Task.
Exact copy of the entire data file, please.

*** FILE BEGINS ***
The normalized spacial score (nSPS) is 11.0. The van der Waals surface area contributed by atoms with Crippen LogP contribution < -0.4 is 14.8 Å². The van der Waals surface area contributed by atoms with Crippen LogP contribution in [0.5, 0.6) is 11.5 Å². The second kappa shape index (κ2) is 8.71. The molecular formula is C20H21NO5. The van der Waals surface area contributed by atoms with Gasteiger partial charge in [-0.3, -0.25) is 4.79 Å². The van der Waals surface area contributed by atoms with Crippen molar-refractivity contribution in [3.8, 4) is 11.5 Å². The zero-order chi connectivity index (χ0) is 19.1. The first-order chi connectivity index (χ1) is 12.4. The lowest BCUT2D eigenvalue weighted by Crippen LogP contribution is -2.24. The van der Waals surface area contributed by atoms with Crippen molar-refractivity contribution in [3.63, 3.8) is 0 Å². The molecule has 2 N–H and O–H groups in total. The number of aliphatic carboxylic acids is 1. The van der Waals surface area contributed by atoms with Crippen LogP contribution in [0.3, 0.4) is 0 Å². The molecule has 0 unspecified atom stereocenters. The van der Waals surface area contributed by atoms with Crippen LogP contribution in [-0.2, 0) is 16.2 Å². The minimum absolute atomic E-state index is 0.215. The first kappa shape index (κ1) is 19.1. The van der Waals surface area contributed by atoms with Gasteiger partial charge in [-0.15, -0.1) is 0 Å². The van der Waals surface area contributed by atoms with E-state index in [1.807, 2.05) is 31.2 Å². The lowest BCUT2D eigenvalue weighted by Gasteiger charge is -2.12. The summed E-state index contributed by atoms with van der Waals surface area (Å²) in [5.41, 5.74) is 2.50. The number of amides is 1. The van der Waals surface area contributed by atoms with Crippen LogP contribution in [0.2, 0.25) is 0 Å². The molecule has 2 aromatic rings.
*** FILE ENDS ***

The normalized spacial score (nSPS) is 11.0. The van der Waals surface area contributed by atoms with Crippen LogP contribution < -0.4 is 14.8 Å². The van der Waals surface area contributed by atoms with Crippen LogP contribution in [0.5, 0.6) is 11.5 Å². The second kappa shape index (κ2) is 8.71. The molecular formula is C20H21NO5. The van der Waals surface area contributed by atoms with Gasteiger partial charge in [-0.3, -0.25) is 4.79 Å². The van der Waals surface area contributed by atoms with Crippen molar-refractivity contribution in [3.8, 4) is 11.5 Å². The zero-order chi connectivity index (χ0) is 19.1. The first-order chi connectivity index (χ1) is 12.4. The lowest BCUT2D eigenvalue weighted by Crippen LogP contribution is -2.24. The van der Waals surface area contributed by atoms with Crippen molar-refractivity contribution in [3.63, 3.8) is 0 Å². The molecule has 2 N–H and O–H groups in total. The number of aliphatic carboxylic acids is 1. The van der Waals surface area contributed by atoms with Crippen LogP contribution in [0.3, 0.4) is 0 Å². The molecule has 0 unspecified atom stereocenters. The van der Waals surface area contributed by atoms with Crippen LogP contribution in [-0.2, 0) is 16.2 Å². The minimum absolute atomic E-state index is 0.215. The first kappa shape index (κ1) is 19.1. The van der Waals surface area contributed by atoms with Gasteiger partial charge in [-0.15, -0.1) is 0 Å². The van der Waals surface area contributed by atoms with E-state index in [1.807, 2.05) is 31.2 Å². The lowest BCUT2D eigenvalue weighted by Gasteiger charge is -2.12. The summed E-state index contributed by atoms with van der Waals surface area (Å²) in [5.41, 5.74) is 2.50. The number of amides is 1. The van der Waals surface area contributed by atoms with Crippen LogP contribution in [0.2, 0.25) is 0 Å². The molecule has 2 aromatic rings.